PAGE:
Defending The King

By Robert AlanizNov 26, 2001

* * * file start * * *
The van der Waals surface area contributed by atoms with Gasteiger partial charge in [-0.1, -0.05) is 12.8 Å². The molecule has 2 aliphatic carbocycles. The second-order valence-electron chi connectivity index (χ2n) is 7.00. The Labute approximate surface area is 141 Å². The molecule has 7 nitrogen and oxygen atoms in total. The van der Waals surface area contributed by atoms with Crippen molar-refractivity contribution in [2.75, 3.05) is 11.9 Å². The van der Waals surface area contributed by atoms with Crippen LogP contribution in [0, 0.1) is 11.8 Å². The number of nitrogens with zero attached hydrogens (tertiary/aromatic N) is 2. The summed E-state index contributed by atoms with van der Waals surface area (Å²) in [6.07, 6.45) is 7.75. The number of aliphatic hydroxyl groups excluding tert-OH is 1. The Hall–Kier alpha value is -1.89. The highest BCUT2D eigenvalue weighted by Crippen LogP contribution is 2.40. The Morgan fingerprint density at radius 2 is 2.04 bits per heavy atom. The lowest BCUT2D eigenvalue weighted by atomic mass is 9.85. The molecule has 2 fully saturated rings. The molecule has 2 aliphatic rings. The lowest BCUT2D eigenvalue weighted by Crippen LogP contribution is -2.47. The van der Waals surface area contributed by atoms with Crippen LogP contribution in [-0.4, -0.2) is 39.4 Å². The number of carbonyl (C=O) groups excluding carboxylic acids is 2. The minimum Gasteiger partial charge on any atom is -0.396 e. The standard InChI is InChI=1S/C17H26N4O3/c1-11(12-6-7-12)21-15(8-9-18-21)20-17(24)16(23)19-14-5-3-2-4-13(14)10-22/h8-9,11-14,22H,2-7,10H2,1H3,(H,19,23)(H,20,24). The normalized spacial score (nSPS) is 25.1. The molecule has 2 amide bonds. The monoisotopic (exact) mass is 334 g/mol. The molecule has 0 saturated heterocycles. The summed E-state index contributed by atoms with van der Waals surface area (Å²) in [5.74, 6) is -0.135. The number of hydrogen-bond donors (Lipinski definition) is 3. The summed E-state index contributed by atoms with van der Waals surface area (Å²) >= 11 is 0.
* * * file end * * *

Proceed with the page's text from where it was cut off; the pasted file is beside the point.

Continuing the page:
"I'm as mad as hell, and I'm not gonna take this any more!" There is a scene in the 1976 Academy Award winning film NETWORK, where TV anchorman Howard Beale (played by actor Peter Finch) looses his control during a live TV broadcast and begins to rant and rave about the injustice in America and how it's gone on long enough. "I want all of you to get up out of your chairs!" he says, "I want you to get up right now and go to the window, open it, and stick your head out and yell…I'M AS MAD AS HELL, AND I'M NOT GONNA TAKE THIS ANY MORE!" And much to the surprise of the corporate "big wigs" at the network where Howard worked, viewers from around the country were opening their windows and yelling out into the night…"I'M MAD AS HELL, AND I'M NOT GONNA TAKE THIS ANY MORE!" None of the people in power at the network ever thought that the "ranting of a mad man" could transcend into the "words of a prophet". As an Elvis fan, I've been feeling a lot like Howard Beale lately. It has been 24 years since Elvis Presley left us, and recently it appears as if some of the world is paying a little more respect to his contributions to American music history (TV GUIDE proclaimed him "Artist Of The Century"). But it still feels like being an Elvis fan is the same as wearing a sign on my back that says, "Kick Me!" If you've been an Elvis fan as long as I have (36 years), the abuse that we fans have had to endure is driving me to "the point of madness! The brink of misery!" (Sorry, I couldn't resist the "Edge Of Reality" reference) Why is it that every time I tell someone I'm an Elvis fan, they want to know if I like fried peanut butter and banana sandwiches? Or that over-used joke about the Burger King in Michigan comes up. Or after an act of courtesy, I get the inevitable "Thankyouverymuch". And why is it a general assumption that just because I'm an Elvis fan, I must like impersonators? Essentially, I have nothing against them. But I do wish they were a little more concerned about getting Elvis' moves right, than handing out scarves and polishing their egos. I once saw a bumper sticker that read, "If this was a perfect world, Elvis Presley would be alive, and the impersonators would be dead." (I must admit, it brings a smile to my face every time I even think of it.) Why do we get this abuse? It's largely a result of the damage done to Elvis' image over the past 24 years. The biggest damage coming from the "Elvis Is Alive" movement that started in the 1980's. To this day, those vultures are STILL trying to sell their "Elvis Is Alive" crap. (Somebody get me a bee bee gun!) They'll never see, nor do they care about, the destruction left in the wake of their bizarre quest for what they call the "truth". Think about all the kids that grew up around that time in the 80's when all this crap started. They think Elvis is a big joke, like that "Find Waldo" game. They will never know the Elvis that the veteran fans knew because of this. It's gotten to the point where putting down Elvis Presley is status quo. Just ask the people that write for ENTERTAINMENT WEEKLY who insulted Elvis Presley on 3 separate occasions in 3 different issues. In the January 12th 2001 issue on page 14, there is a cartoon "spoof" on Elvis' Birthday Sightings (with insulting references to his eating habits) and then on page 65 in the "Coming Up" column of future video releases, there is an blurb for the upcoming release of ELVIS THAT'S THE WAY IT IS that says "It's the FAT Elvis, taking the stage circa 1970 in all his sequined glory". Anyone who knows about Elvis' performances at the International Hotel in 1970 knows that Elvis wasn't fat. If the writer had done his homework instead of trying to be "cool", he might not have ended up looking like a blow-hard grade school kid shooting off his mouth about things he has no knowledge of, just to gain acceptance from his imbecilic buddies. Then in the January 19th 2001 issue (which features that flash-in-the-pan Vanilla Ice clone EMINEM on the cover) on page 68 there is a review of the video release. And although the reviewer gives the movie a rating of "B" ("A" being the highest) he just can't let it be without a little "jab" at the end stating that "the King seems less concerned with vocal precision and more concerned with administering the love-me-tender to every female in rows A through H." (Hell, most the performers today JUMP INTO the females in rows A through H!) And then finally in the January 26th issue on page 81 in the "EW RECOMMENDS" column they mention the movie one last time. And once again, even though they "recommend" the movie, they couldn't resist still another "jab" at it by saying "And you thought the King was dead". (More of the "Elvis Is Alive" aftermath) I'm seriously thinking about canceling my subscription. And what in the hell happened to the ELVIS THAT'S THE WAY IT IS - SPECIAL EDITION project? It was 1999 when I first heard about this project. Needless to say, I was thrilled with its potential. Unseen footage, remastered sound, and an all new edit with more of Elvis and less of everything else. A film showing Elvis Presley…dynamic, charismatic, and at the top of his game! A project like this could be BIG! A nationwide release, a companion CD release on the 30th anniversary of the film, some prime time commercials advertising the movie and CD. I thought this had the same potential (if not more) than the Beatles re-release of A HARD DAY'S NIGHT. With the right amount of promotion and media coverage, this could be HUGE! As time went by and the 30th anniversary came, and we got a 3 CD set of ELVIS THAT'S THE WAY IT IS - SPECIAL EDITION, but no movie! There was a "sneak preview" in Memphis during Elvis Week 2000 which was great but why wasn't the movie finished? We were told it was to be released in January of 2001. Well, so much for the 30th anniversary! Whatever happened to "timing is everything?" It was announced at the Sneak Preview that they would "try" to get a theatrical release and that it would premiere on the TURNER CLASSIC MOVIE CHANNEL. That's great, if you HAVE that channel in your local cable package! The video and DVD were to be released the very next day and it was going to have up to one hour of additional footage on the DVD! Okay, so they missed the anniversary, but at least there was a chance to get the movie in the theatres! At least they would give us some extra stuff on the DVD. When January rolled around, there was no theatrical release (other than a few one-night special engagements around the country) and on January 8th at the "ENCORE PRESENTATION" of the "SPECIAL EDITION" of the movie, we are told that a couple songs had been taken out of the version we saw in August. THEN, we were told that the DVD would NOT have the additional footage that was promised to us at the "Sneak Preview" and that the release date had been moved to March instead of January. We were told it had something to do with money. (How come the people in charge of preserving Elvis' memory seem more concerned about profit and less concerned about the very thing that brings them profit?) Okay, now my disappointment is getting fuel. Upon my return to Chicago, I went looking for the video release (supposedly to be released on January 9th) and it was nowhere to be found! Here I was expecting to walk into BEST BUY and see one of those cardboard isle video displays that they have for new video releases, but NOTHING! When I asked someone about it, they looked at me as if I was crazy. To this day (it has been 10 weeks since I returned from Memphis), there is NOT ONE STORE in my area has this video!! If this had been The Beatles, BEST BUY would've stayed open one hour past midnight on the day of its release! That is why The Beatles had the number one CD in the U.S. recently. I'm sure there'll be a cardboard isle display for the re-release of A HARD'S DAY NIGHT on video. Let's face it…if you're going to promote a pr